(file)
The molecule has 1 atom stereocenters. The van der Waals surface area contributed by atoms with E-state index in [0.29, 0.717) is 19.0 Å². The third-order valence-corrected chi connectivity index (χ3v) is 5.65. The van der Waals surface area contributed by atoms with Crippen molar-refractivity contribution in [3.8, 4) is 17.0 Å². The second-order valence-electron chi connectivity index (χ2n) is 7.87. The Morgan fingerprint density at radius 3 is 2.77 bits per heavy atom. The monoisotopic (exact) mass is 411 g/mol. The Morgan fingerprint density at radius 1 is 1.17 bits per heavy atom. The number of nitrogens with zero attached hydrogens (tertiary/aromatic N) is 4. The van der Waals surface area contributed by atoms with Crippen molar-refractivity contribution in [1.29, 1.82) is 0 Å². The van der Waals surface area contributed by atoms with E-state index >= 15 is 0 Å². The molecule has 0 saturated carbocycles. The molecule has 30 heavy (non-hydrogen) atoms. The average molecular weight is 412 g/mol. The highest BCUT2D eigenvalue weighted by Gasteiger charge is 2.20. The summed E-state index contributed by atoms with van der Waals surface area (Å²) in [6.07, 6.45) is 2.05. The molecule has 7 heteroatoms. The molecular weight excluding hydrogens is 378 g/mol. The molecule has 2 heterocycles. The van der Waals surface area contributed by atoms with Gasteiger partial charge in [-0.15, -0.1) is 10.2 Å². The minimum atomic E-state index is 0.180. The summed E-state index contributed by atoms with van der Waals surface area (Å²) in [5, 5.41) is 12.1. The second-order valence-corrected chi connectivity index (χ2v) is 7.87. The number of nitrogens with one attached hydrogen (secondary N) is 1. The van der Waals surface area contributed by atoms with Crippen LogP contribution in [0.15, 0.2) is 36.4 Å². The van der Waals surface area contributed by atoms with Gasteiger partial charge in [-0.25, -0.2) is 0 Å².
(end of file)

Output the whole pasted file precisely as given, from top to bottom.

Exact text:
The molecule has 1 atom stereocenters. The van der Waals surface area contributed by atoms with E-state index in [0.29, 0.717) is 19.0 Å². The third-order valence-corrected chi connectivity index (χ3v) is 5.65. The van der Waals surface area contributed by atoms with Crippen molar-refractivity contribution in [3.8, 4) is 17.0 Å². The second-order valence-electron chi connectivity index (χ2n) is 7.87. The Morgan fingerprint density at radius 3 is 2.77 bits per heavy atom. The monoisotopic (exact) mass is 411 g/mol. The Morgan fingerprint density at radius 1 is 1.17 bits per heavy atom. The number of nitrogens with zero attached hydrogens (tertiary/aromatic N) is 4. The van der Waals surface area contributed by atoms with Crippen molar-refractivity contribution in [1.29, 1.82) is 0 Å². The van der Waals surface area contributed by atoms with E-state index >= 15 is 0 Å². The molecule has 0 saturated carbocycles. The molecule has 30 heavy (non-hydrogen) atoms. The average molecular weight is 412 g/mol. The highest BCUT2D eigenvalue weighted by Gasteiger charge is 2.20. The summed E-state index contributed by atoms with van der Waals surface area (Å²) in [6.07, 6.45) is 2.05. The molecule has 7 heteroatoms. The molecular weight excluding hydrogens is 378 g/mol. The molecule has 2 heterocycles. The van der Waals surface area contributed by atoms with Gasteiger partial charge in [-0.15, -0.1) is 10.2 Å². The minimum atomic E-state index is 0.180. The summed E-state index contributed by atoms with van der Waals surface area (Å²) in [5, 5.41) is 12.1. The second-order valence-corrected chi connectivity index (χ2v) is 7.87. The number of nitrogens with one attached hydrogen (secondary N) is 1. The van der Waals surface area contributed by atoms with Crippen LogP contribution in [0.15, 0.2) is 36.4 Å². The van der Waals surface area contributed by atoms with Gasteiger partial charge in [-0.25, -0.2) is 0 Å².